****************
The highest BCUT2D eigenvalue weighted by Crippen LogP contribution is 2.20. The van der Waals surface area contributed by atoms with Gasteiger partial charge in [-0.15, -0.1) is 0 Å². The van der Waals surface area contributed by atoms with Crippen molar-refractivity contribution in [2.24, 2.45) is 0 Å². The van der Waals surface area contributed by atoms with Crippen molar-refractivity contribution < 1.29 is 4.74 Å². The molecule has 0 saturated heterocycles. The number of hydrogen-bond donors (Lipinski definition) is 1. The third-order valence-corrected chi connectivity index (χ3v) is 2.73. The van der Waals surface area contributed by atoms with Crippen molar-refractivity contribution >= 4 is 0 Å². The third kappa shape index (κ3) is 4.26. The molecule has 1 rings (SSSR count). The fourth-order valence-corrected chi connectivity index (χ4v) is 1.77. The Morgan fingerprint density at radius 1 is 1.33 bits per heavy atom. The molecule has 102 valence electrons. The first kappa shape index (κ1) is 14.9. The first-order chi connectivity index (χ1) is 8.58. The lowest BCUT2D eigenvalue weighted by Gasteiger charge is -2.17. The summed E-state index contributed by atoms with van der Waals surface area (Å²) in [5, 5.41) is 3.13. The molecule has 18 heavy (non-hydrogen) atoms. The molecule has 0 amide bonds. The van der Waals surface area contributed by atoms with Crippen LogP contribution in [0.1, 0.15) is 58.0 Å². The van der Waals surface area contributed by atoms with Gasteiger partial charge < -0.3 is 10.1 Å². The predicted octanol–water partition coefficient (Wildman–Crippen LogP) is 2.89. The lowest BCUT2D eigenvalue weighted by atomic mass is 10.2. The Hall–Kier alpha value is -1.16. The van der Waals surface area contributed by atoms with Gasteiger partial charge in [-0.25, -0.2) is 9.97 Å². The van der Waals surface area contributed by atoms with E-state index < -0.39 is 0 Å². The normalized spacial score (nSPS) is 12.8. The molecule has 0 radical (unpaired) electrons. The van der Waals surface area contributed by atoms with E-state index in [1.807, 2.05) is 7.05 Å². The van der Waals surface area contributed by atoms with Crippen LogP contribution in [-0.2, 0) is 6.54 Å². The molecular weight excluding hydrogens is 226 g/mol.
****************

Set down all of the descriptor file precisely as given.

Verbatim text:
The highest BCUT2D eigenvalue weighted by Crippen LogP contribution is 2.20. The van der Waals surface area contributed by atoms with Gasteiger partial charge in [-0.15, -0.1) is 0 Å². The van der Waals surface area contributed by atoms with Crippen molar-refractivity contribution in [2.24, 2.45) is 0 Å². The van der Waals surface area contributed by atoms with Crippen molar-refractivity contribution < 1.29 is 4.74 Å². The molecule has 0 saturated heterocycles. The number of hydrogen-bond donors (Lipinski definition) is 1. The third-order valence-corrected chi connectivity index (χ3v) is 2.73. The van der Waals surface area contributed by atoms with Crippen molar-refractivity contribution >= 4 is 0 Å². The third kappa shape index (κ3) is 4.26. The molecule has 1 rings (SSSR count). The fourth-order valence-corrected chi connectivity index (χ4v) is 1.77. The Morgan fingerprint density at radius 1 is 1.33 bits per heavy atom. The molecule has 102 valence electrons. The first kappa shape index (κ1) is 14.9. The first-order chi connectivity index (χ1) is 8.58. The lowest BCUT2D eigenvalue weighted by Gasteiger charge is -2.17. The summed E-state index contributed by atoms with van der Waals surface area (Å²) in [5, 5.41) is 3.13. The molecule has 18 heavy (non-hydrogen) atoms. The molecule has 0 amide bonds. The van der Waals surface area contributed by atoms with Crippen LogP contribution in [0.1, 0.15) is 58.0 Å². The van der Waals surface area contributed by atoms with Gasteiger partial charge < -0.3 is 10.1 Å². The predicted octanol–water partition coefficient (Wildman–Crippen LogP) is 2.89. The lowest BCUT2D eigenvalue weighted by atomic mass is 10.2. The Hall–Kier alpha value is -1.16. The van der Waals surface area contributed by atoms with Gasteiger partial charge in [-0.25, -0.2) is 9.97 Å². The van der Waals surface area contributed by atoms with E-state index < -0.39 is 0 Å². The normalized spacial score (nSPS) is 12.8. The molecule has 0 radical (unpaired) electrons. The van der Waals surface area contributed by atoms with E-state index in [1.807, 2.05) is 7.05 Å². The van der Waals surface area contributed by atoms with Crippen LogP contribution in [-0.2, 0) is 6.54 Å². The molecular weight excluding hydrogens is 226 g/mol.